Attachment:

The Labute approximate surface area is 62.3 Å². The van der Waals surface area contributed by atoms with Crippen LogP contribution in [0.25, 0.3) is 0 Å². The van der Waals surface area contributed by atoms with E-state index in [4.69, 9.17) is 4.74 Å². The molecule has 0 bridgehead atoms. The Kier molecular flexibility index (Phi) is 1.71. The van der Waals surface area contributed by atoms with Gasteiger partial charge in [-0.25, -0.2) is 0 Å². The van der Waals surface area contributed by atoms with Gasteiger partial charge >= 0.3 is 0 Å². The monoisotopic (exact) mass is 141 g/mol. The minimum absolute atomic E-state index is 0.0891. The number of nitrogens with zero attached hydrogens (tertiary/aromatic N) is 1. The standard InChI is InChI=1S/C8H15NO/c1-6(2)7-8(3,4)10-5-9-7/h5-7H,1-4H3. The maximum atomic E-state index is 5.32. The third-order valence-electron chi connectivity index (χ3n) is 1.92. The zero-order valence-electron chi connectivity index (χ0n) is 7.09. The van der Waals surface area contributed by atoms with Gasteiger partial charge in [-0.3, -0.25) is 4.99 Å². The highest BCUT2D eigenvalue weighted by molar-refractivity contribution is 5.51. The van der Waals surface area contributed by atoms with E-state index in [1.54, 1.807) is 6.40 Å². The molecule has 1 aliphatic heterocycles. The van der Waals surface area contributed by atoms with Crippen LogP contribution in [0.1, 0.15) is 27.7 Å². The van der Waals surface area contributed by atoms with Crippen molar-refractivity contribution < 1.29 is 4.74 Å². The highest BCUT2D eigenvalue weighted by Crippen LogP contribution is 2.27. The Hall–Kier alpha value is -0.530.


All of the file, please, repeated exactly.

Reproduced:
The Labute approximate surface area is 62.3 Å². The van der Waals surface area contributed by atoms with Crippen LogP contribution in [0.25, 0.3) is 0 Å². The van der Waals surface area contributed by atoms with E-state index in [4.69, 9.17) is 4.74 Å². The molecule has 0 bridgehead atoms. The Kier molecular flexibility index (Phi) is 1.71. The van der Waals surface area contributed by atoms with Gasteiger partial charge in [-0.25, -0.2) is 0 Å². The van der Waals surface area contributed by atoms with Gasteiger partial charge >= 0.3 is 0 Å². The monoisotopic (exact) mass is 141 g/mol. The minimum absolute atomic E-state index is 0.0891. The number of nitrogens with zero attached hydrogens (tertiary/aromatic N) is 1. The standard InChI is InChI=1S/C8H15NO/c1-6(2)7-8(3,4)10-5-9-7/h5-7H,1-4H3. The maximum atomic E-state index is 5.32. The third-order valence-electron chi connectivity index (χ3n) is 1.92. The zero-order valence-electron chi connectivity index (χ0n) is 7.09. The van der Waals surface area contributed by atoms with Gasteiger partial charge in [-0.3, -0.25) is 4.99 Å². The highest BCUT2D eigenvalue weighted by molar-refractivity contribution is 5.51. The van der Waals surface area contributed by atoms with E-state index in [1.54, 1.807) is 6.40 Å². The molecule has 1 aliphatic heterocycles. The van der Waals surface area contributed by atoms with Crippen LogP contribution in [0.1, 0.15) is 27.7 Å². The van der Waals surface area contributed by atoms with Crippen molar-refractivity contribution < 1.29 is 4.74 Å². The highest BCUT2D eigenvalue weighted by Crippen LogP contribution is 2.27. The Hall–Kier alpha value is -0.530.